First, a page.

Furthermore, excessive, prolonged use of alcohol can cause liver damage — which often becomes apparent through skin-related symptoms, such as red or purple rash dots or splotches, severe itching in a particular spot or all over the body, spider veins, small, yellow bumps in the skin or eyelids, brown patches (hyperpigmentation), or patches of dehydrated skin.

Does Alcohol Cause Acne? 

While there is no direct link between alcohol and acne, alcohol consumption can exacerbate acne in several ways. 

For instance, as we’ve learned, alcohol can dehydrate the skin, leading to an increase in oil production by the sebaceous glands. Excess oil can lead to breakouts or make existing acne more severe.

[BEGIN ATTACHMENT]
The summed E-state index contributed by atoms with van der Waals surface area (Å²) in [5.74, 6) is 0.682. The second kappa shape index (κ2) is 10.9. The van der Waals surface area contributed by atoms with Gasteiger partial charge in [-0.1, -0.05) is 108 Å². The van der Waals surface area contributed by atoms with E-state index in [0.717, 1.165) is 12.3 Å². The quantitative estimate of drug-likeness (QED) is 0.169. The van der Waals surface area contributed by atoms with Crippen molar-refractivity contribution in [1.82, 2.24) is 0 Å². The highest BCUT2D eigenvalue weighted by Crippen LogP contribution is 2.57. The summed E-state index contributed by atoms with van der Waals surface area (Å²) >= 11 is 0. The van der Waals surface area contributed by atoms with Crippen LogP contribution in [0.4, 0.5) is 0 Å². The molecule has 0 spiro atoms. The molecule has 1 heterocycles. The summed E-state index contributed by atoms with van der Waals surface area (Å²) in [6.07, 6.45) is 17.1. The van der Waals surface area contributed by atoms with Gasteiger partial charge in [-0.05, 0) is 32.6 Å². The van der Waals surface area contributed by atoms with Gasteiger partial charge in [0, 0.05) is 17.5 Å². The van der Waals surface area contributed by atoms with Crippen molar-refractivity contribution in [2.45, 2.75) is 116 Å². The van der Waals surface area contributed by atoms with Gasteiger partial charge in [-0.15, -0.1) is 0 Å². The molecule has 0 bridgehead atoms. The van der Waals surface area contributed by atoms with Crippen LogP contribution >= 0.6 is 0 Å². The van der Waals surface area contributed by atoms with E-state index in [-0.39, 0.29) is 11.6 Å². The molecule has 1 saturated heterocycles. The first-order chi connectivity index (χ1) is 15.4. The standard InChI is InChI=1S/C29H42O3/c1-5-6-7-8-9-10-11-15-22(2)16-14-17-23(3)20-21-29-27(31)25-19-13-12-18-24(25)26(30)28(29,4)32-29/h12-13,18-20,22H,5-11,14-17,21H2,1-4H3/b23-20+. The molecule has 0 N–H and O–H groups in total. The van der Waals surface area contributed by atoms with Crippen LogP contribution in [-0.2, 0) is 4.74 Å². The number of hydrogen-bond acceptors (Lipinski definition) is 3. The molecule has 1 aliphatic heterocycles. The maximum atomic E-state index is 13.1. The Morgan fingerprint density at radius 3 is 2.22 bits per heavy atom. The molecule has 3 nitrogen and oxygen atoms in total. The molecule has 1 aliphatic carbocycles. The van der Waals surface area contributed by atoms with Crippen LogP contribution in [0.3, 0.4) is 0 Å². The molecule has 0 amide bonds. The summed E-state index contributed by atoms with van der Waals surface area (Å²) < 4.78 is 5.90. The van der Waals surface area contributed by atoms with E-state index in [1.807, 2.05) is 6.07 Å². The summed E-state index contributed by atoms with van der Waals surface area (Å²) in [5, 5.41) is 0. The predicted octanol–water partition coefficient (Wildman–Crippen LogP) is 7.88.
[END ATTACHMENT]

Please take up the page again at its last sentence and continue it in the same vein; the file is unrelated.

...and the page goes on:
Additionally, alcohol can also disrupt our hormone levels and lead to a hormonal imbalance. Specifically, alcohol can increase estrogen levels in both men and women, as well as levels of cortisol — a stress hormone that can lead to weight gain, sleep disturbances, and a weakened immune system. Increased hormone levels can stimulate our oil glands, causing them to secrete more sebum (oil), which can clog our pores and result in a breakout.

Furthermore, alcohol consumption can contribute to inflammation in the body, which can lead to the redness, swelling, and tenderness commonly associated with papules, pustules, nodules, and cysts.

How To Combat the Effects of Alcohol on Skin

Now that we have a better understanding of how alcohol affects our skin, let’s examine how to combat the effects of alcohol. Here are seven tips for protecting your skin: